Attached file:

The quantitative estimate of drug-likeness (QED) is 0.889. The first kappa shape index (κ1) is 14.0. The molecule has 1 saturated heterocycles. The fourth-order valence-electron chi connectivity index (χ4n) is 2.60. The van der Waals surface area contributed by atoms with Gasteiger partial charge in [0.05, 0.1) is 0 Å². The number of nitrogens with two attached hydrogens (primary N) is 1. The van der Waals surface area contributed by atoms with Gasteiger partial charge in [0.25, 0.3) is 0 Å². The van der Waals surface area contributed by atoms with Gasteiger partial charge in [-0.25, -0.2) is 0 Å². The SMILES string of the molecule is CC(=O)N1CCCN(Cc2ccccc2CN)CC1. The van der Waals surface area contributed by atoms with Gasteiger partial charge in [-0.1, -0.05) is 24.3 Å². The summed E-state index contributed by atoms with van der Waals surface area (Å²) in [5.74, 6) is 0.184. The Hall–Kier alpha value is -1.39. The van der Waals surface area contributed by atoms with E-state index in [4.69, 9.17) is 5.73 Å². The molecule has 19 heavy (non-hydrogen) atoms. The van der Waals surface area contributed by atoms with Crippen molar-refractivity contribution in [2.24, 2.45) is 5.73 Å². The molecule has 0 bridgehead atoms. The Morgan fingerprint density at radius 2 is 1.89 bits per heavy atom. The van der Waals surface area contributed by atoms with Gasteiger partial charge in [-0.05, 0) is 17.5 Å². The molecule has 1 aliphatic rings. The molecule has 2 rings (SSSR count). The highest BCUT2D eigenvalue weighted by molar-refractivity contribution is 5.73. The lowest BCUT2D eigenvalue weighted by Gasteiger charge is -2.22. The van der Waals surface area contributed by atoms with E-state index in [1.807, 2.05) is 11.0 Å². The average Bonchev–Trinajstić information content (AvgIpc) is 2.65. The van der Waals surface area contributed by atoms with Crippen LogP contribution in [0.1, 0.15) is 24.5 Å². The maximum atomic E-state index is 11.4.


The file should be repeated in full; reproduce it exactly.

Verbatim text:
The quantitative estimate of drug-likeness (QED) is 0.889. The first kappa shape index (κ1) is 14.0. The molecule has 1 saturated heterocycles. The fourth-order valence-electron chi connectivity index (χ4n) is 2.60. The van der Waals surface area contributed by atoms with Gasteiger partial charge in [0.05, 0.1) is 0 Å². The number of nitrogens with two attached hydrogens (primary N) is 1. The van der Waals surface area contributed by atoms with Gasteiger partial charge in [0.25, 0.3) is 0 Å². The van der Waals surface area contributed by atoms with Gasteiger partial charge in [-0.25, -0.2) is 0 Å². The SMILES string of the molecule is CC(=O)N1CCCN(Cc2ccccc2CN)CC1. The van der Waals surface area contributed by atoms with Gasteiger partial charge in [-0.1, -0.05) is 24.3 Å². The summed E-state index contributed by atoms with van der Waals surface area (Å²) in [5.74, 6) is 0.184. The Hall–Kier alpha value is -1.39. The van der Waals surface area contributed by atoms with E-state index in [4.69, 9.17) is 5.73 Å². The molecule has 19 heavy (non-hydrogen) atoms. The van der Waals surface area contributed by atoms with Crippen molar-refractivity contribution in [2.24, 2.45) is 5.73 Å². The molecule has 0 bridgehead atoms. The Morgan fingerprint density at radius 2 is 1.89 bits per heavy atom. The van der Waals surface area contributed by atoms with Gasteiger partial charge in [-0.05, 0) is 17.5 Å². The molecule has 1 aliphatic rings. The molecule has 2 rings (SSSR count). The highest BCUT2D eigenvalue weighted by molar-refractivity contribution is 5.73. The lowest BCUT2D eigenvalue weighted by Gasteiger charge is -2.22. The van der Waals surface area contributed by atoms with E-state index in [1.807, 2.05) is 11.0 Å². The average Bonchev–Trinajstić information content (AvgIpc) is 2.65. The van der Waals surface area contributed by atoms with Crippen LogP contribution in [0.1, 0.15) is 24.5 Å². The maximum atomic E-state index is 11.4.